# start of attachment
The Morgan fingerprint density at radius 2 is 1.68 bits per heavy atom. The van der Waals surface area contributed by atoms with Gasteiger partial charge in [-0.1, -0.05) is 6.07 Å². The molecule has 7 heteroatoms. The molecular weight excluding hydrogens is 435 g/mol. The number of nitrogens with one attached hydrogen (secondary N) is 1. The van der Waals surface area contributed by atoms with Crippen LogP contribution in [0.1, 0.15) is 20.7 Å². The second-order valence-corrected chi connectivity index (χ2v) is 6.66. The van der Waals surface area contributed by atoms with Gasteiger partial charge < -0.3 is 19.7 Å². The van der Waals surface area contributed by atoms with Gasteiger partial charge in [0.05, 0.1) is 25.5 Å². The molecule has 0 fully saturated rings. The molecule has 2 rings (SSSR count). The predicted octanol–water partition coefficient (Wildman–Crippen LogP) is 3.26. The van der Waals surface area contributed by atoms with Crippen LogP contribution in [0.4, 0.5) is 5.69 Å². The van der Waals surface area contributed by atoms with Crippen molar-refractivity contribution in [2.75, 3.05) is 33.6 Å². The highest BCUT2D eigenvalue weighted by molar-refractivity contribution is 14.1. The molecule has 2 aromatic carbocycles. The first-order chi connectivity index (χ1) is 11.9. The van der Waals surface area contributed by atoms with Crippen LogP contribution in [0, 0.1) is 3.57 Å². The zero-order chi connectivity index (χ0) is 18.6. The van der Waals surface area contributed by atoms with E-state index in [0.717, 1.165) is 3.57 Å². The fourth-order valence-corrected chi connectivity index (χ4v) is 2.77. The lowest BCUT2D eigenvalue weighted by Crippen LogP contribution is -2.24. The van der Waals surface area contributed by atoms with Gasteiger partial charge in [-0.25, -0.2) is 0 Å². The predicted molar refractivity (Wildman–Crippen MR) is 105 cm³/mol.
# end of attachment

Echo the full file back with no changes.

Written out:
The Morgan fingerprint density at radius 2 is 1.68 bits per heavy atom. The van der Waals surface area contributed by atoms with Gasteiger partial charge in [-0.1, -0.05) is 6.07 Å². The molecule has 7 heteroatoms. The molecular weight excluding hydrogens is 435 g/mol. The number of nitrogens with one attached hydrogen (secondary N) is 1. The van der Waals surface area contributed by atoms with Crippen LogP contribution in [0.1, 0.15) is 20.7 Å². The second-order valence-corrected chi connectivity index (χ2v) is 6.66. The van der Waals surface area contributed by atoms with Gasteiger partial charge < -0.3 is 19.7 Å². The van der Waals surface area contributed by atoms with Gasteiger partial charge in [0.05, 0.1) is 25.5 Å². The molecule has 0 fully saturated rings. The molecule has 2 rings (SSSR count). The predicted octanol–water partition coefficient (Wildman–Crippen LogP) is 3.26. The van der Waals surface area contributed by atoms with Crippen LogP contribution in [0.4, 0.5) is 5.69 Å². The van der Waals surface area contributed by atoms with Crippen molar-refractivity contribution in [2.75, 3.05) is 33.6 Å². The highest BCUT2D eigenvalue weighted by molar-refractivity contribution is 14.1. The molecule has 2 aromatic carbocycles. The first-order chi connectivity index (χ1) is 11.9. The van der Waals surface area contributed by atoms with Crippen LogP contribution in [0, 0.1) is 3.57 Å². The zero-order chi connectivity index (χ0) is 18.6. The van der Waals surface area contributed by atoms with E-state index in [0.717, 1.165) is 3.57 Å². The fourth-order valence-corrected chi connectivity index (χ4v) is 2.77. The lowest BCUT2D eigenvalue weighted by Crippen LogP contribution is -2.24. The van der Waals surface area contributed by atoms with Gasteiger partial charge in [-0.25, -0.2) is 0 Å². The predicted molar refractivity (Wildman–Crippen MR) is 105 cm³/mol.